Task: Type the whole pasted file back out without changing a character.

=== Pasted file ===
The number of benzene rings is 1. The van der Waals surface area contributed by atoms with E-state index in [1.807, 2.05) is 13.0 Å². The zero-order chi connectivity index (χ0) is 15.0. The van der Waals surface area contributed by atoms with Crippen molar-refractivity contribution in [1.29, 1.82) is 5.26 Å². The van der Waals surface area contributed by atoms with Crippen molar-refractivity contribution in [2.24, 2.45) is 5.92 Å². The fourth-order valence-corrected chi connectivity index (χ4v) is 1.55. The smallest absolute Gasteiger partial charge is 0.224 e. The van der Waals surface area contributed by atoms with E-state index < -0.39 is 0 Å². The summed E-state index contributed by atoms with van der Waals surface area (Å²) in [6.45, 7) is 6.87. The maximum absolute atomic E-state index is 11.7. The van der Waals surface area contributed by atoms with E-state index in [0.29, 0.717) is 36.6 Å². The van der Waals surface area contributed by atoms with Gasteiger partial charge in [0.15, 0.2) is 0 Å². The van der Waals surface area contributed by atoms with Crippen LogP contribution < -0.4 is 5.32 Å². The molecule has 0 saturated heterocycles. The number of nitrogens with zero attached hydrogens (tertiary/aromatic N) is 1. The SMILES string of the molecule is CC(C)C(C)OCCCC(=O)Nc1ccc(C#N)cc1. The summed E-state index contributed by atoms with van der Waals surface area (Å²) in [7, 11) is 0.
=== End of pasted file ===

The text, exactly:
The number of benzene rings is 1. The van der Waals surface area contributed by atoms with E-state index in [1.807, 2.05) is 13.0 Å². The zero-order chi connectivity index (χ0) is 15.0. The van der Waals surface area contributed by atoms with Crippen molar-refractivity contribution in [1.29, 1.82) is 5.26 Å². The van der Waals surface area contributed by atoms with Crippen molar-refractivity contribution in [2.24, 2.45) is 5.92 Å². The fourth-order valence-corrected chi connectivity index (χ4v) is 1.55. The smallest absolute Gasteiger partial charge is 0.224 e. The van der Waals surface area contributed by atoms with E-state index < -0.39 is 0 Å². The summed E-state index contributed by atoms with van der Waals surface area (Å²) in [6.45, 7) is 6.87. The maximum absolute atomic E-state index is 11.7. The van der Waals surface area contributed by atoms with E-state index in [0.29, 0.717) is 36.6 Å². The van der Waals surface area contributed by atoms with Gasteiger partial charge in [0.15, 0.2) is 0 Å². The van der Waals surface area contributed by atoms with Crippen LogP contribution < -0.4 is 5.32 Å². The molecule has 0 saturated heterocycles. The number of nitrogens with zero attached hydrogens (tertiary/aromatic N) is 1. The SMILES string of the molecule is CC(C)C(C)OCCCC(=O)Nc1ccc(C#N)cc1. The summed E-state index contributed by atoms with van der Waals surface area (Å²) in [7, 11) is 0.